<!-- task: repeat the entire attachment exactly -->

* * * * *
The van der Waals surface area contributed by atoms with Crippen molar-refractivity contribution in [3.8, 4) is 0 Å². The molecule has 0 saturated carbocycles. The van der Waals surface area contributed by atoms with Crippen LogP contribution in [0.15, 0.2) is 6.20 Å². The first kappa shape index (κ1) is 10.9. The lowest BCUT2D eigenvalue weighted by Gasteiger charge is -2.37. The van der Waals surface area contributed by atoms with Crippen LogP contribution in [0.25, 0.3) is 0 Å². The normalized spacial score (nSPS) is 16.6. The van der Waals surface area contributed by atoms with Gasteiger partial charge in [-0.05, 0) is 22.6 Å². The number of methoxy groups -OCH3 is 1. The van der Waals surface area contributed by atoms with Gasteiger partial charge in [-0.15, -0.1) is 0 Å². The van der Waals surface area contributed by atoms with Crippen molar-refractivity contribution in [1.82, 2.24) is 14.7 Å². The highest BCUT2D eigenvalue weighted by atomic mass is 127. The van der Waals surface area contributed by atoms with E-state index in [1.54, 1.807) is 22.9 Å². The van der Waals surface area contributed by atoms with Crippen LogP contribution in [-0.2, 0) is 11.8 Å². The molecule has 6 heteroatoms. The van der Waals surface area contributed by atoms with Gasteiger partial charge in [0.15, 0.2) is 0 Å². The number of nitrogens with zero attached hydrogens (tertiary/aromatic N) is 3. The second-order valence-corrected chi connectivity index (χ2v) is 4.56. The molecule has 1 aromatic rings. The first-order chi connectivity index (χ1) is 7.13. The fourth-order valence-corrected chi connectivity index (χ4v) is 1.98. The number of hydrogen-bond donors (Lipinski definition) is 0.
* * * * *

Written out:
The van der Waals surface area contributed by atoms with Crippen molar-refractivity contribution in [3.8, 4) is 0 Å². The molecule has 0 saturated carbocycles. The van der Waals surface area contributed by atoms with Crippen LogP contribution in [0.15, 0.2) is 6.20 Å². The first kappa shape index (κ1) is 10.9. The lowest BCUT2D eigenvalue weighted by Gasteiger charge is -2.37. The van der Waals surface area contributed by atoms with Crippen LogP contribution in [0.25, 0.3) is 0 Å². The normalized spacial score (nSPS) is 16.6. The van der Waals surface area contributed by atoms with Gasteiger partial charge in [-0.05, 0) is 22.6 Å². The number of methoxy groups -OCH3 is 1. The van der Waals surface area contributed by atoms with Gasteiger partial charge in [-0.15, -0.1) is 0 Å². The van der Waals surface area contributed by atoms with Crippen molar-refractivity contribution in [1.82, 2.24) is 14.7 Å². The highest BCUT2D eigenvalue weighted by atomic mass is 127. The van der Waals surface area contributed by atoms with E-state index in [1.54, 1.807) is 22.9 Å². The van der Waals surface area contributed by atoms with Crippen LogP contribution in [-0.2, 0) is 11.8 Å². The molecule has 6 heteroatoms. The van der Waals surface area contributed by atoms with Gasteiger partial charge in [0.15, 0.2) is 0 Å². The number of nitrogens with zero attached hydrogens (tertiary/aromatic N) is 3. The second-order valence-corrected chi connectivity index (χ2v) is 4.56. The molecule has 1 aromatic rings. The first-order chi connectivity index (χ1) is 7.13. The fourth-order valence-corrected chi connectivity index (χ4v) is 1.98. The number of hydrogen-bond donors (Lipinski definition) is 0.